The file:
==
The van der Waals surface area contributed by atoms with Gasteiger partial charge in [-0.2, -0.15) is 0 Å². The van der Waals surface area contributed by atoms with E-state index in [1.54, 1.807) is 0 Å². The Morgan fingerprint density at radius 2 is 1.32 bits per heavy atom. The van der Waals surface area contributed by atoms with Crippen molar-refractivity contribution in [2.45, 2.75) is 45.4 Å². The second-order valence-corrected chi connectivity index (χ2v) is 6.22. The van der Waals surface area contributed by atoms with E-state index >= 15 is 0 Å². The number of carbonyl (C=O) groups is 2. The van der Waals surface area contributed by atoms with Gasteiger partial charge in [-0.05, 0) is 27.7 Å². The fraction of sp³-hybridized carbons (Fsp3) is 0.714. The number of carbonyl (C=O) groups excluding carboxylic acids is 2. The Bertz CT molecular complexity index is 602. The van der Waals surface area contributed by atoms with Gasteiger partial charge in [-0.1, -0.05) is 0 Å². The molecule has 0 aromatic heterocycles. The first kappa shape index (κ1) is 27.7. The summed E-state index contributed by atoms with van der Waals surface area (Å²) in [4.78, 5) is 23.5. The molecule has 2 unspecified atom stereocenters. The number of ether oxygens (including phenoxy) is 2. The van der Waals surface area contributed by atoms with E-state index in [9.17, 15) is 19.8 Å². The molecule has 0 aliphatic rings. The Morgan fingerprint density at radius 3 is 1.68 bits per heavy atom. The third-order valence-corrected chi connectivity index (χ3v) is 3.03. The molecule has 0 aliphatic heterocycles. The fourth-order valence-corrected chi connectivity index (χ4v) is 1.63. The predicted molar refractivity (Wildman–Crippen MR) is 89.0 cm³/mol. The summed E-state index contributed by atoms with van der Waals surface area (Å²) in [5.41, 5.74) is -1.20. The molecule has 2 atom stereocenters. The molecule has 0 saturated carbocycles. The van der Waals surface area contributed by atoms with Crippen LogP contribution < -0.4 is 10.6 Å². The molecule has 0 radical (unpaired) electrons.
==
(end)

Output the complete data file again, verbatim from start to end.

The van der Waals surface area contributed by atoms with Gasteiger partial charge in [-0.2, -0.15) is 0 Å². The van der Waals surface area contributed by atoms with E-state index in [1.54, 1.807) is 0 Å². The Morgan fingerprint density at radius 2 is 1.32 bits per heavy atom. The van der Waals surface area contributed by atoms with Crippen molar-refractivity contribution in [2.45, 2.75) is 45.4 Å². The second-order valence-corrected chi connectivity index (χ2v) is 6.22. The van der Waals surface area contributed by atoms with E-state index >= 15 is 0 Å². The number of carbonyl (C=O) groups is 2. The van der Waals surface area contributed by atoms with Gasteiger partial charge in [-0.05, 0) is 27.7 Å². The fraction of sp³-hybridized carbons (Fsp3) is 0.714. The number of carbonyl (C=O) groups excluding carboxylic acids is 2. The Bertz CT molecular complexity index is 602. The van der Waals surface area contributed by atoms with Gasteiger partial charge in [-0.1, -0.05) is 0 Å². The molecule has 0 aromatic heterocycles. The first kappa shape index (κ1) is 27.7. The summed E-state index contributed by atoms with van der Waals surface area (Å²) in [4.78, 5) is 23.5. The molecule has 2 unspecified atom stereocenters. The number of ether oxygens (including phenoxy) is 2. The van der Waals surface area contributed by atoms with E-state index in [9.17, 15) is 19.8 Å². The molecule has 0 aliphatic rings. The Morgan fingerprint density at radius 3 is 1.68 bits per heavy atom. The third-order valence-corrected chi connectivity index (χ3v) is 3.03. The molecule has 0 aliphatic heterocycles. The fourth-order valence-corrected chi connectivity index (χ4v) is 1.63. The predicted molar refractivity (Wildman–Crippen MR) is 89.0 cm³/mol. The summed E-state index contributed by atoms with van der Waals surface area (Å²) in [5.41, 5.74) is -1.20. The molecule has 2 atom stereocenters. The molecule has 0 saturated carbocycles. The van der Waals surface area contributed by atoms with Crippen LogP contribution < -0.4 is 10.6 Å². The molecule has 0 radical (unpaired) electrons.